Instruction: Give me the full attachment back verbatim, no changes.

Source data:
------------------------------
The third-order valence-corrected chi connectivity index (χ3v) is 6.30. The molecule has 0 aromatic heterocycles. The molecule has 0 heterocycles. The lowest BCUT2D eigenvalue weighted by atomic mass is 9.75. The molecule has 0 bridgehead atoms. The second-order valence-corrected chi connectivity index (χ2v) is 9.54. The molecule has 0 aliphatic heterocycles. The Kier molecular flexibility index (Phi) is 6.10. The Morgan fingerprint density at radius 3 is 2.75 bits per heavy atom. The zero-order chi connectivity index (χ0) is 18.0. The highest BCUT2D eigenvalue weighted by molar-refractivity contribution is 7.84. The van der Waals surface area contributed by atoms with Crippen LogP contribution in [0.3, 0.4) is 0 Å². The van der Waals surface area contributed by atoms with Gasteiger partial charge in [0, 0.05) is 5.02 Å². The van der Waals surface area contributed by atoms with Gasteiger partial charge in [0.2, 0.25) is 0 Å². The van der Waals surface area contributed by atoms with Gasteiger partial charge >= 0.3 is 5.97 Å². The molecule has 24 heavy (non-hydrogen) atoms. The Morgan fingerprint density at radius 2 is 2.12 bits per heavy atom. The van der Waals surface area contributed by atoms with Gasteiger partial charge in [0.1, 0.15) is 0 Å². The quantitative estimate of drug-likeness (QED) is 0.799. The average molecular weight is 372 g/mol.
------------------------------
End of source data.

The third-order valence-corrected chi connectivity index (χ3v) is 6.30. The molecule has 0 aromatic heterocycles. The molecule has 0 heterocycles. The lowest BCUT2D eigenvalue weighted by atomic mass is 9.75. The molecule has 0 bridgehead atoms. The second-order valence-corrected chi connectivity index (χ2v) is 9.54. The molecule has 0 aliphatic heterocycles. The Kier molecular flexibility index (Phi) is 6.10. The Morgan fingerprint density at radius 3 is 2.75 bits per heavy atom. The zero-order chi connectivity index (χ0) is 18.0. The highest BCUT2D eigenvalue weighted by molar-refractivity contribution is 7.84. The van der Waals surface area contributed by atoms with Crippen LogP contribution in [0.3, 0.4) is 0 Å². The van der Waals surface area contributed by atoms with Gasteiger partial charge in [0, 0.05) is 5.02 Å². The van der Waals surface area contributed by atoms with Gasteiger partial charge in [0.2, 0.25) is 0 Å². The van der Waals surface area contributed by atoms with Gasteiger partial charge >= 0.3 is 5.97 Å². The molecule has 24 heavy (non-hydrogen) atoms. The Morgan fingerprint density at radius 2 is 2.12 bits per heavy atom. The van der Waals surface area contributed by atoms with Gasteiger partial charge in [0.1, 0.15) is 0 Å². The quantitative estimate of drug-likeness (QED) is 0.799. The average molecular weight is 372 g/mol.